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My Life: The Presidential Years Vol. II (Vintage) Mass Market Paperback – June 28, 2005


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Editorial Reviews

Review

"By a generous measure, the richest American presidential autobiography–no other book tells us as vividly or fully what it is like to be president of the United States.... And he can write.” --Larry McMurtry, The New York Times Book Review

My Life is, without question, the best written U.S. presidential tome of all time.”  --Douglas Brinkley, Financial Times

“A hell of a good story.” --Frank McCourt, Entertainment Weekly

“It’s an almost voluptuous pleasure to read Clinton when he’s recounting and analyzing a political race or a legislative battle, whether it’s one of his own or somebody else’s.” —The New Yorker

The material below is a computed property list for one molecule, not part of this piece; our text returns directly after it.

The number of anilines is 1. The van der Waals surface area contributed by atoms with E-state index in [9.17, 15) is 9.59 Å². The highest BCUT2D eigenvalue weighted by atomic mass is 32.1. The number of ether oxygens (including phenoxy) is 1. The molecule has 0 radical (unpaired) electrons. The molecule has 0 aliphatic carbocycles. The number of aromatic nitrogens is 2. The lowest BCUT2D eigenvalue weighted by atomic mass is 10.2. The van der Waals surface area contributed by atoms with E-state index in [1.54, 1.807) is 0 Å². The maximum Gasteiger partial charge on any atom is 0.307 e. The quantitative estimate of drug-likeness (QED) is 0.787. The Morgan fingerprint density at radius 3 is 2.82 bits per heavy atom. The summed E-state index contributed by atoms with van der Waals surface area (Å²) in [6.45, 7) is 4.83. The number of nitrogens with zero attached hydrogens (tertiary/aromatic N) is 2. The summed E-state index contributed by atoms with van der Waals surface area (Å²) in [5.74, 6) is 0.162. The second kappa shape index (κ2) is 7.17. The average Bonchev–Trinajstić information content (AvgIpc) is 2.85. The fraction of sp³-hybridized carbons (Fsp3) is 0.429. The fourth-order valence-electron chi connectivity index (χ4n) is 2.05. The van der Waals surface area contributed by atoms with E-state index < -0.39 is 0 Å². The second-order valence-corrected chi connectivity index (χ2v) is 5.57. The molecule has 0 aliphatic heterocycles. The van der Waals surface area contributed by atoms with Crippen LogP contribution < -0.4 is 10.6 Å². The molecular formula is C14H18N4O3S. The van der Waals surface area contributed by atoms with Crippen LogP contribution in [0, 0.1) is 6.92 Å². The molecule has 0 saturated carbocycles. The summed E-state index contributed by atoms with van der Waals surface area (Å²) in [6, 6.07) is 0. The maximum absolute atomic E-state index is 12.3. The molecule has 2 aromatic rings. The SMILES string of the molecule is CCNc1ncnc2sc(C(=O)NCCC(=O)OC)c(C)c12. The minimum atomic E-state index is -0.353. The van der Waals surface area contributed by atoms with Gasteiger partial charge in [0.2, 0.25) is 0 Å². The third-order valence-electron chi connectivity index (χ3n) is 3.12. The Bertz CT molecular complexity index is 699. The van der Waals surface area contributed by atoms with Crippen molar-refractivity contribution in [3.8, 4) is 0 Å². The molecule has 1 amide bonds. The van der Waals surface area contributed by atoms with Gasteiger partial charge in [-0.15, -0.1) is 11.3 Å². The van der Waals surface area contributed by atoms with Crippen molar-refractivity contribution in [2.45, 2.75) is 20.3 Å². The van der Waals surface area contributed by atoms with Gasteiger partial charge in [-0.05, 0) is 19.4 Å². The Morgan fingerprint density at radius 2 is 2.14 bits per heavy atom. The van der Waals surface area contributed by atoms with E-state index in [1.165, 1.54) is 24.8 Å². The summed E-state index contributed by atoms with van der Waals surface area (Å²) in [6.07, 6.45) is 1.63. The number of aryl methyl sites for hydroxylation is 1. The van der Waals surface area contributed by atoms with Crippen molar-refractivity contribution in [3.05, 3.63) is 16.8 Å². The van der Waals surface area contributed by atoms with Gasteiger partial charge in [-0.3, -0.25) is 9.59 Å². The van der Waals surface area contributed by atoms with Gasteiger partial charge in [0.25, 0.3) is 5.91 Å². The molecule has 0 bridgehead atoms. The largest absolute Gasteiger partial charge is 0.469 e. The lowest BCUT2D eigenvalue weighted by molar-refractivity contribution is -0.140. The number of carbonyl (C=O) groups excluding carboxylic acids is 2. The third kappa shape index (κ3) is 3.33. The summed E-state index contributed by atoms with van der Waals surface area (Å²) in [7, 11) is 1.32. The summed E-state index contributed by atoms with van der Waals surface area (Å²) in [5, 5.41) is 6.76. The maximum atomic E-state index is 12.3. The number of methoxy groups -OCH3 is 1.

“Consistently fascinating.” --The Seattle Times

“Clinton talks with disarming frankness [and] writes with grace and fluidity. . . . He is also a born storyteller.” --The New Republic

“Might just be the perfect representation of the man himself.” --The Plain Dealer

“Clinton has many tales to tell, particularly a rich, sometimes moving account of his years before the public life, fit for future analytical historians and biographers. . . . The personal and the political are intertwined. . . . Clinton’s story very much reflects the man we know.” --The Nation

“He manages to create the distinct impression that he is sitting in the living room talking to the reader. . . . Anyone who is geninely interested in American politics will find his insights and anecdotes fascinating. . . . The book helps to elucidate the question of ‘how he did it.’ ” --Deseret Morning News